We were committed to getting the app out for the iPad launch, and leveraged much of what was already in the popular WordPress for iPhone app functionality wise, but completely redid the UI and interactions for the iPad version. Matt Thomas who did a ton of great work on this app and redesigned iphone.wordpress.org, described the goals of the initial app like this:

So what’s new for the iPad? In order to ensure that using WordPress on your iPad would be a great experience from day one, we decided not to add any new features. Nada. This release is all about taking advantage of a huge 9.7″ touchscreen. Writing and editing posts is far easier than before. Skimming through your comments and moderating them is far faster than before. And using the app is simply more beautiful than before. “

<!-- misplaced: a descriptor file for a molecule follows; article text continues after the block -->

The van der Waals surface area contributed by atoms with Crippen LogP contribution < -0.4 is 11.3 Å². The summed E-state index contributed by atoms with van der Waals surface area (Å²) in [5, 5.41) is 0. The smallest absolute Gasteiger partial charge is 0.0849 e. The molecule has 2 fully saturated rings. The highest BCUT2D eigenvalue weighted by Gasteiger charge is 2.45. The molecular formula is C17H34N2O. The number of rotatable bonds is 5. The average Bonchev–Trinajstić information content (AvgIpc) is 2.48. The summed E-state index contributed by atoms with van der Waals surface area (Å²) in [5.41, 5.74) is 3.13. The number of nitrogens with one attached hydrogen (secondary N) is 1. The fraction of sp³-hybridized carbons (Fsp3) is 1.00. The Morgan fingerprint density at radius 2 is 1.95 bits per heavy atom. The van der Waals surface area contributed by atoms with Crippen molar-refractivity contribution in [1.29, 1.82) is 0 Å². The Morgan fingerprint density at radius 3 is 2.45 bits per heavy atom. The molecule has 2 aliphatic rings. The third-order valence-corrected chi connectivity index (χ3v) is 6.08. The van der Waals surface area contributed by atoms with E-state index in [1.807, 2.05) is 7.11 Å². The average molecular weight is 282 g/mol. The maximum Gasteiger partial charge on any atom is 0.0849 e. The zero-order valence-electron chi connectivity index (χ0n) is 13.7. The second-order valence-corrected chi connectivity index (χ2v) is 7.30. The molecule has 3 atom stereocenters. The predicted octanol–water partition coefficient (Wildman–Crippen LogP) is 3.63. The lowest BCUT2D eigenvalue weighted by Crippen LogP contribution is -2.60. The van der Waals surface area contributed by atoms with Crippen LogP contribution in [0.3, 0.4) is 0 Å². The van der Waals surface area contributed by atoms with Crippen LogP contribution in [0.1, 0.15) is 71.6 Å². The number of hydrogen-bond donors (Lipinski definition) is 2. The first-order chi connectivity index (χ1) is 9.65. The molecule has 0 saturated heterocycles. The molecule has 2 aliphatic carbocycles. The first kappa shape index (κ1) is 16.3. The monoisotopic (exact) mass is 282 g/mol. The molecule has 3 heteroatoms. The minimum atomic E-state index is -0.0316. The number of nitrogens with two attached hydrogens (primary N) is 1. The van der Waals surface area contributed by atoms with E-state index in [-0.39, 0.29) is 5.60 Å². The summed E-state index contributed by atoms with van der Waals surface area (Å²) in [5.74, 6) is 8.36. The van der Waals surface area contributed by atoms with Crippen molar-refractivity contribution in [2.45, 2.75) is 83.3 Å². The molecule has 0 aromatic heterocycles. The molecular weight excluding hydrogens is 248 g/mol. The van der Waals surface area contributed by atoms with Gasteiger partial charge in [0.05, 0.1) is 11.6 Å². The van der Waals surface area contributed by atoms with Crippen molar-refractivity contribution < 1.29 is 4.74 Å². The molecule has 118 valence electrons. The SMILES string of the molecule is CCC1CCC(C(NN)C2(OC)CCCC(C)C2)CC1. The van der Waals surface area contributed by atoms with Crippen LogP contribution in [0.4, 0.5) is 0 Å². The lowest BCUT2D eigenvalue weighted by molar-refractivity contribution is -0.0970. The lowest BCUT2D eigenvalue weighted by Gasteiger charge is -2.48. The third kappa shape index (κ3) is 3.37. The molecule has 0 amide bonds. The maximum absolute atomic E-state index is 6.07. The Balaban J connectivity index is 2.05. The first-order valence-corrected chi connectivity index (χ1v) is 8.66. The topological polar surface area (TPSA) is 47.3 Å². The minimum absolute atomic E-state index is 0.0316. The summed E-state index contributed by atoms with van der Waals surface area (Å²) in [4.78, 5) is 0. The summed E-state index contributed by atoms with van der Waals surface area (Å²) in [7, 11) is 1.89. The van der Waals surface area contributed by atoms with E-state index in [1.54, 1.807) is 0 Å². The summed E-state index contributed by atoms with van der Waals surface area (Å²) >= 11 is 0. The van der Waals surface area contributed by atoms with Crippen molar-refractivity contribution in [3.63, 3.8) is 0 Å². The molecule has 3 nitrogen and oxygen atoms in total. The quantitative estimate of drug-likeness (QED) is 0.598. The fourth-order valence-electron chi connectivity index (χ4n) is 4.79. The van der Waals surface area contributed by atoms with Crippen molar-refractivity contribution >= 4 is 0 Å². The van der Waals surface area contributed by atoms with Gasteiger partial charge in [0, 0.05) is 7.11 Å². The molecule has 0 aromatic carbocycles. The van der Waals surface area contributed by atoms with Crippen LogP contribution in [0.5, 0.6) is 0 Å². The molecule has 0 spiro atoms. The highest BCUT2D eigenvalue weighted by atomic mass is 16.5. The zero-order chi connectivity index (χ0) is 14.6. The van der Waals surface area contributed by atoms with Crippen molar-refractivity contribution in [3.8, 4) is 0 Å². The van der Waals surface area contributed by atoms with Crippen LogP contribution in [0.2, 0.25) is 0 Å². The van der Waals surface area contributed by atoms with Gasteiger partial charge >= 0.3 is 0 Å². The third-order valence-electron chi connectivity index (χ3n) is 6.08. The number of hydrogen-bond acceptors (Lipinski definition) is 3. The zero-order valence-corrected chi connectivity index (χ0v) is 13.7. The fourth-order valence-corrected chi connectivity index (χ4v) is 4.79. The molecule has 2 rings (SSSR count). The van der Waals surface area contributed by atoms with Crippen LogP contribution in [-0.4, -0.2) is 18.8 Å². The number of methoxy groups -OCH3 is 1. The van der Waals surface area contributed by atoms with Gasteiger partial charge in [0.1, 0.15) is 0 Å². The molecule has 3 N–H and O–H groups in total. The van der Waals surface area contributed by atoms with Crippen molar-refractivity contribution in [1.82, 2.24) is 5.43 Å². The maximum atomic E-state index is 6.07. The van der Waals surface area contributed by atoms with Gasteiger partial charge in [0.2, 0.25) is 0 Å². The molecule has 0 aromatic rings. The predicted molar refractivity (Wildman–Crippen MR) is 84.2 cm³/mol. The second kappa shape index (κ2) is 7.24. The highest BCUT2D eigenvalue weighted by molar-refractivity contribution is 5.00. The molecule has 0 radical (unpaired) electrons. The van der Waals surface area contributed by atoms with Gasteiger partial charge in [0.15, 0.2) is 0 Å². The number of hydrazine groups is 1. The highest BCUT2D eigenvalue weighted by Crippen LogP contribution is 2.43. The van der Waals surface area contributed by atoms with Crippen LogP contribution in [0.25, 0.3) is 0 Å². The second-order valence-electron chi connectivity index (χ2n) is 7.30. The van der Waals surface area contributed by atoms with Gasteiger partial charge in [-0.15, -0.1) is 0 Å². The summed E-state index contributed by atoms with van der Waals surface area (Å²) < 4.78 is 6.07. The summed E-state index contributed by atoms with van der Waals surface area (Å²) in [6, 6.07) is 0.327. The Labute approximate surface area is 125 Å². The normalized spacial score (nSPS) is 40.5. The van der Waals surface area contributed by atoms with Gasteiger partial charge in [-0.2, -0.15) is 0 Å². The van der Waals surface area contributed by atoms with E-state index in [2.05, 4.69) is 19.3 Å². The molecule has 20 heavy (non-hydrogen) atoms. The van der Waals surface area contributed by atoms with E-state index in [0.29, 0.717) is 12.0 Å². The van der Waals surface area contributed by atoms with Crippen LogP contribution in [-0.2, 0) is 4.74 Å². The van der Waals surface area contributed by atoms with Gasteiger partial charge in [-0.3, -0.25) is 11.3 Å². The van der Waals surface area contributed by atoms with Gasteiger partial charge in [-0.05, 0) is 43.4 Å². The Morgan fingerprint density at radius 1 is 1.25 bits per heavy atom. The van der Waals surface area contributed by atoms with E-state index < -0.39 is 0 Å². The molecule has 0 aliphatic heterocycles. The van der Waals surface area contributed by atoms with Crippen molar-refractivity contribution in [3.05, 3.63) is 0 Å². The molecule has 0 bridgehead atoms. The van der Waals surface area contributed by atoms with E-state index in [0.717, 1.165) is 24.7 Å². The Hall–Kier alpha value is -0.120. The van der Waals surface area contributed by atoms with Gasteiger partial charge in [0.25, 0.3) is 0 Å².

And thankfully, after hundreds of trac tickets and around the clock testing, our universal iPhone, iPad, and iPod touch WordPress app is now available via iTunes:

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On a personal note, I’m excited to get my iPad tomorrow and ditch the simulator for a while :) I’m eager to see what my usage patterns will be with a device that clearly falls in between my iPhone and MacBook Pro. I’m already seeing positive anticipation from top bloggers as well, such as Om Malik — and my hunch is that for content consumption and drafting of new content, this will be a killer device. And no question that for managing your WordPress site — managing comments, editing posts, and even writing some long form posts — this will be an experience unlike any other.